Beyond Good and Evil Review
All that could, of course, have been said of the original game too, so why should you pick up this remake of Beyond Good and Evil over the old version? After all, while the XBLA port is certainly cheaper than a full release, an eBayed copy of the old PC version is always going to cost a couple of pennies less.
It’s only here that Beyond Good and Evil HD disappoints, unfortunately. Ubisoft has re-mastered the entire game, upping the graphics and improving the soundtrack a bit, but it’s not enough to satisfy those who loved the original, which still holds up very well visually. In fact, this HD remake doesn’t seem like that big an upgrade when compared to our fond memories, either audibly or visually.
This HD release looks good, of course, but the changes are so subtle as to be entirely missable when compared to the PC original. If you’ve played the game before, then you’re going to be left feeling short-changed too, as there are no improvements beyond the aesthetic; no new content, no developer interviews and no new art gallery to peruse. There is
a ‘Making Of’ video, but it’s the same one that has always been there and is still far from revelatory.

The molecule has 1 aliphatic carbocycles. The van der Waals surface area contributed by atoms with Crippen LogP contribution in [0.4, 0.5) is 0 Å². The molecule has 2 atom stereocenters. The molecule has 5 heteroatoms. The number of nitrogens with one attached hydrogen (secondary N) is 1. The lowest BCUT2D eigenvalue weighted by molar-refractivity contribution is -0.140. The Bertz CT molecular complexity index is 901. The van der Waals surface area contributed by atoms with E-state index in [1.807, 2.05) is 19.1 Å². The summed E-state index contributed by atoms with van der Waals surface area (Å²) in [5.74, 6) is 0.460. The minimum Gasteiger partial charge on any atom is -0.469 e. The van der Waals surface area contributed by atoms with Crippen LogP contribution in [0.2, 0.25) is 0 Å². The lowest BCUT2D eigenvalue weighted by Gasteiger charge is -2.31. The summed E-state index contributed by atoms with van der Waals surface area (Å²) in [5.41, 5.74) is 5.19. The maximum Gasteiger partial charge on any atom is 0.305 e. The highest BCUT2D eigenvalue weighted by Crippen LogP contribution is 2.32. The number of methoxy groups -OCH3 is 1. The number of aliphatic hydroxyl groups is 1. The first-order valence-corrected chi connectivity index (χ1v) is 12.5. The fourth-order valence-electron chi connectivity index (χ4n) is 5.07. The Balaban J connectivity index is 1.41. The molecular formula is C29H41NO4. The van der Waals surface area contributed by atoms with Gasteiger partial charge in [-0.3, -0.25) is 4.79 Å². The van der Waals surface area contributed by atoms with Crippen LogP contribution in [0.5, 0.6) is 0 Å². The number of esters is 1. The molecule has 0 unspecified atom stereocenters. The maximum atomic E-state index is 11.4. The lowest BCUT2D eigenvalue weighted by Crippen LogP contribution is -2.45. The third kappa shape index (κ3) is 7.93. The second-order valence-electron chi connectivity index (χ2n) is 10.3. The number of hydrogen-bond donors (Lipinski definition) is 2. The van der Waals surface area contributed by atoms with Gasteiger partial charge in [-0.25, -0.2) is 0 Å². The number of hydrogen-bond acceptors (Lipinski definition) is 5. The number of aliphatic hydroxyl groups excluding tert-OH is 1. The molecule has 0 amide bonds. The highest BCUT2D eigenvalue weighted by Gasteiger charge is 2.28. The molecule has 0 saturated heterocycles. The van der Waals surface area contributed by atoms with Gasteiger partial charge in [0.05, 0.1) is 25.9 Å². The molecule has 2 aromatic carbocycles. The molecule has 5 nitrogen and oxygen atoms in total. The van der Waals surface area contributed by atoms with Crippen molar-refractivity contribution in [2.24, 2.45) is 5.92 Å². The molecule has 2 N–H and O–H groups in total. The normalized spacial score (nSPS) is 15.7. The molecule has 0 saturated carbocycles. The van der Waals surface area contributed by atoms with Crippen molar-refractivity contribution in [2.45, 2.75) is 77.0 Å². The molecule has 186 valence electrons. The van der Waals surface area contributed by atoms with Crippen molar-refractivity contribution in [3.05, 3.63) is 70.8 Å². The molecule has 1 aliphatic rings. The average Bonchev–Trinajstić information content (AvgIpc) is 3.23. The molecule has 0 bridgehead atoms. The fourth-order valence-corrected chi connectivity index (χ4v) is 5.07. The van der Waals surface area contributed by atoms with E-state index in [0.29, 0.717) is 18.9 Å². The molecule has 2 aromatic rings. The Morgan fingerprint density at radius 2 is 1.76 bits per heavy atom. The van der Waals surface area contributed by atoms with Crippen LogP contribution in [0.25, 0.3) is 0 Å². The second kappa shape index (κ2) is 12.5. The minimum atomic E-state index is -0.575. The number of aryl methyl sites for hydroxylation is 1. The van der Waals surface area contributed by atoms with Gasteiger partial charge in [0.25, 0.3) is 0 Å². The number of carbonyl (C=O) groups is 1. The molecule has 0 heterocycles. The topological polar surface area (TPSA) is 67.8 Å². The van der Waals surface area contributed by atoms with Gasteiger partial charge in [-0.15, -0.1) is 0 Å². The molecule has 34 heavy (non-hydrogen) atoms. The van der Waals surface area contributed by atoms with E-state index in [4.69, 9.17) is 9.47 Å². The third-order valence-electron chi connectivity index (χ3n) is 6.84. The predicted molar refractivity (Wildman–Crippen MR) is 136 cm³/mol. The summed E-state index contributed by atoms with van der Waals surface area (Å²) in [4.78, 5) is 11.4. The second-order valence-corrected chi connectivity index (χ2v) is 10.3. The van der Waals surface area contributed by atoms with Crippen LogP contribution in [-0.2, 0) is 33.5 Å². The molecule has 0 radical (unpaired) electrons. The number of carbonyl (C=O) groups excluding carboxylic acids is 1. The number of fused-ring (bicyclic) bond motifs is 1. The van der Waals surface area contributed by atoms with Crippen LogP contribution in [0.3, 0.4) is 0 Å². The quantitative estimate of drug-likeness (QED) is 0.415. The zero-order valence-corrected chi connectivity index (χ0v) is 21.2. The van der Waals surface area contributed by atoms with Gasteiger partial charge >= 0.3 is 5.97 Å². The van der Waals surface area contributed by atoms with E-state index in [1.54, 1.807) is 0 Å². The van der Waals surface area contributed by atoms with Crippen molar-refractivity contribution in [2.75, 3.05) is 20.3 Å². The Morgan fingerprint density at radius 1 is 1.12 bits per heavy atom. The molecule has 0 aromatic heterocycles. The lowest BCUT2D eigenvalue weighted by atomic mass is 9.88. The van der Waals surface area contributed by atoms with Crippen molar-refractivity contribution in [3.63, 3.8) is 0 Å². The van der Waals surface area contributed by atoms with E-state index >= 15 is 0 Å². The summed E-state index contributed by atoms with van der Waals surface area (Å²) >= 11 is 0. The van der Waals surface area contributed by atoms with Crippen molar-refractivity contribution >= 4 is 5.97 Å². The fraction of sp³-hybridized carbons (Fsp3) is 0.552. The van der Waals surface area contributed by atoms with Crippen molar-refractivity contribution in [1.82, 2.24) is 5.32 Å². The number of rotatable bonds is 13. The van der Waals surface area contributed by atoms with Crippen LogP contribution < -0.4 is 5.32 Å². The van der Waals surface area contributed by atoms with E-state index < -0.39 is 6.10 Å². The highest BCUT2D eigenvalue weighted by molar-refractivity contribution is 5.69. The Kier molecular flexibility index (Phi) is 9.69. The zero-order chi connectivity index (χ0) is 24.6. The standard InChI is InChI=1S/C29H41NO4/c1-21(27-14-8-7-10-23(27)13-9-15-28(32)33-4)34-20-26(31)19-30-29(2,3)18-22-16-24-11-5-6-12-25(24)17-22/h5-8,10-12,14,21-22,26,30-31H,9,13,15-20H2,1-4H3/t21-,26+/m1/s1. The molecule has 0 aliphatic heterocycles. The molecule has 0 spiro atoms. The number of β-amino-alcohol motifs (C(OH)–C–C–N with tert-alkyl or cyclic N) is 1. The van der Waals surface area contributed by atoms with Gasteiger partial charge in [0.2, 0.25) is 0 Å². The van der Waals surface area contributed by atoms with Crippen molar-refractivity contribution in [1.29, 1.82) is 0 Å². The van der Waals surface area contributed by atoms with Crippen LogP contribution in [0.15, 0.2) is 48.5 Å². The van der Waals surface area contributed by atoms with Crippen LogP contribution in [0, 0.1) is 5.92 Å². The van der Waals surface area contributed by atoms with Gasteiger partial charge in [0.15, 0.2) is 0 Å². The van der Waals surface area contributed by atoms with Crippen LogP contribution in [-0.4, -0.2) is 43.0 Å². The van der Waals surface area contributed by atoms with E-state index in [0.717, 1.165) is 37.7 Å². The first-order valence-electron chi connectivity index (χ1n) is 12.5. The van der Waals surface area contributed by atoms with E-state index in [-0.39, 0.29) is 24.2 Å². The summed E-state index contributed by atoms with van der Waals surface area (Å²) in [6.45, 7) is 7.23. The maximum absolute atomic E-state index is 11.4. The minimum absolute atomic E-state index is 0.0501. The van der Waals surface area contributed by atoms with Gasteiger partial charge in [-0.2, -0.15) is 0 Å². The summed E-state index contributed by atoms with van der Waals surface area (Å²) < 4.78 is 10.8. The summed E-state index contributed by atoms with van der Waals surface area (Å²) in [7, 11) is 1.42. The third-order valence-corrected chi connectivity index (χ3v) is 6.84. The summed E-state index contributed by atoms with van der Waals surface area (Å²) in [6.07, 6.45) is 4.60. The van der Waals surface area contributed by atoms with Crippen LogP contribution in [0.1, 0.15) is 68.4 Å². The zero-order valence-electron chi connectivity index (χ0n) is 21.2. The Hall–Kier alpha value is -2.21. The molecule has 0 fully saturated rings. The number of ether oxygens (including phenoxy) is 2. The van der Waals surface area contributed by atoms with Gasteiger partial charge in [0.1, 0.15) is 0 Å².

The flipside of this, however, is that Ubisoft hasn’t broken anything in the process of changing or updating it. Jade looks just as pixie-ish and expressive as ever, while her deranged compatriot Double H still sounds like he just stumbled off the set of The Princess Bride. Nothing has been added, but nothing has been broken either.
On a purely functional front, this means Beyond Good and Evil is sometimes just as aggravating as it was beforehand, especially when it comes to coping with the third person camera. Prone to catching on corners and bouncing off level geometry, the camera is still an occasional pain in the ass, as is trying to get the focus of Jade’s own camera right when she’s taking snaps of Hillyan wildlife for extra credits.
The search for truth: it's got to be around here somewhere...
It’s a testament to Beyond Good and Evil’s strengths that none of these issues actually matter on the grand scale, however - as existing fans will already know. The camera may occasionally handle like a watermelon on a broom handle, but the energy of the action sequences and the fierce focus of the story-telling always make it worth ignoring for those few seconds when it might really bother you.
In fact, you know what? Forget we said anything about the camera, because it’s not really valid at all. Beyond Good and Evil has a few faults in it, sure, but focusing on them is like looking back at an ended relationship and complaining about how messy your partner was or how they never did their share of the cooking. It may be technically true, but those little flaws are, in fact, insignificant. They don’t change the fact that you were in love.
And it's worth falling in love with Beyond Good and Evil.